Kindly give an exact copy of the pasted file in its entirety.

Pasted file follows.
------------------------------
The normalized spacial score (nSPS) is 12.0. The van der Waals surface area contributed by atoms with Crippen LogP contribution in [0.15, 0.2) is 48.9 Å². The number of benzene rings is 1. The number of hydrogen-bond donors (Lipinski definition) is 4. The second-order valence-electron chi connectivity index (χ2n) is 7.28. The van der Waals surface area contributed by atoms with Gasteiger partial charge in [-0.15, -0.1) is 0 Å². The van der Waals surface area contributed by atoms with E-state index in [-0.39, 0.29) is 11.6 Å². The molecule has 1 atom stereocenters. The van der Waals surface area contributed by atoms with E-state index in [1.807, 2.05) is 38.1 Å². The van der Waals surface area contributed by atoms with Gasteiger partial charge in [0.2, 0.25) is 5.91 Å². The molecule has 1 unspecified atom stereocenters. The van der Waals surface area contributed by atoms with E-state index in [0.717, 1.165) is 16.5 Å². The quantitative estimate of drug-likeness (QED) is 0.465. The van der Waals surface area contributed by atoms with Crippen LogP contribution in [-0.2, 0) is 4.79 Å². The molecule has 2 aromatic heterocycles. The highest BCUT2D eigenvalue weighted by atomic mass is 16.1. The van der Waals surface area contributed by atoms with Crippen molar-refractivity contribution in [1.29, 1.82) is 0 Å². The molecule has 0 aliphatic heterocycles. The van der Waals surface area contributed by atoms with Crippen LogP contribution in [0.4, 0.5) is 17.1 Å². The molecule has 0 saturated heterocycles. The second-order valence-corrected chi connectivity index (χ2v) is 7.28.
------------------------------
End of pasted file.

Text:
The normalized spacial score (nSPS) is 12.0. The van der Waals surface area contributed by atoms with Crippen LogP contribution in [0.15, 0.2) is 48.9 Å². The number of benzene rings is 1. The number of hydrogen-bond donors (Lipinski definition) is 4. The second-order valence-electron chi connectivity index (χ2n) is 7.28. The van der Waals surface area contributed by atoms with Gasteiger partial charge in [-0.15, -0.1) is 0 Å². The van der Waals surface area contributed by atoms with E-state index in [-0.39, 0.29) is 11.6 Å². The molecule has 1 atom stereocenters. The van der Waals surface area contributed by atoms with E-state index in [1.807, 2.05) is 38.1 Å². The van der Waals surface area contributed by atoms with Gasteiger partial charge in [0.2, 0.25) is 5.91 Å². The molecule has 1 unspecified atom stereocenters. The van der Waals surface area contributed by atoms with E-state index in [0.717, 1.165) is 16.5 Å². The quantitative estimate of drug-likeness (QED) is 0.465. The van der Waals surface area contributed by atoms with Crippen LogP contribution in [-0.2, 0) is 4.79 Å². The molecule has 2 aromatic heterocycles. The highest BCUT2D eigenvalue weighted by atomic mass is 16.1. The van der Waals surface area contributed by atoms with Crippen molar-refractivity contribution in [1.29, 1.82) is 0 Å². The molecule has 0 aliphatic heterocycles. The van der Waals surface area contributed by atoms with Crippen LogP contribution in [0.4, 0.5) is 17.1 Å². The molecule has 0 saturated heterocycles. The second-order valence-corrected chi connectivity index (χ2v) is 7.28.